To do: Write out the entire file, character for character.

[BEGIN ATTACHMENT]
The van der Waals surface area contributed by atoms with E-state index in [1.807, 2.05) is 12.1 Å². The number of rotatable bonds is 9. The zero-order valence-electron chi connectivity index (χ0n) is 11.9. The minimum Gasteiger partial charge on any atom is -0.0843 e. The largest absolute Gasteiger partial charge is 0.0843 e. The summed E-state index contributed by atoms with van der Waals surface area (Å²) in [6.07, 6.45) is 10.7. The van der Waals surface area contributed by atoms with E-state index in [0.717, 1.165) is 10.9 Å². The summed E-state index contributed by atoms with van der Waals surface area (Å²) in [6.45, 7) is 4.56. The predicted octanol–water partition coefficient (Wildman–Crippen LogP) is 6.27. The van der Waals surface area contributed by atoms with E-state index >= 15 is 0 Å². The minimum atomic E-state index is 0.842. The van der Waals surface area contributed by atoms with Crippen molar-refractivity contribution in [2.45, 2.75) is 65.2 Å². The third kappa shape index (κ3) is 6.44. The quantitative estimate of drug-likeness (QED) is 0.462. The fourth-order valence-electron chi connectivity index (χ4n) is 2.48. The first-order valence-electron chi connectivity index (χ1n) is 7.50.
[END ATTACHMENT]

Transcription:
The van der Waals surface area contributed by atoms with E-state index in [1.807, 2.05) is 12.1 Å². The number of rotatable bonds is 9. The zero-order valence-electron chi connectivity index (χ0n) is 11.9. The minimum Gasteiger partial charge on any atom is -0.0843 e. The largest absolute Gasteiger partial charge is 0.0843 e. The summed E-state index contributed by atoms with van der Waals surface area (Å²) in [6.07, 6.45) is 10.7. The van der Waals surface area contributed by atoms with E-state index in [0.717, 1.165) is 10.9 Å². The summed E-state index contributed by atoms with van der Waals surface area (Å²) in [6.45, 7) is 4.56. The predicted octanol–water partition coefficient (Wildman–Crippen LogP) is 6.27. The van der Waals surface area contributed by atoms with E-state index >= 15 is 0 Å². The minimum atomic E-state index is 0.842. The van der Waals surface area contributed by atoms with Crippen molar-refractivity contribution in [2.45, 2.75) is 65.2 Å². The third kappa shape index (κ3) is 6.44. The quantitative estimate of drug-likeness (QED) is 0.462. The fourth-order valence-electron chi connectivity index (χ4n) is 2.48. The first-order valence-electron chi connectivity index (χ1n) is 7.50.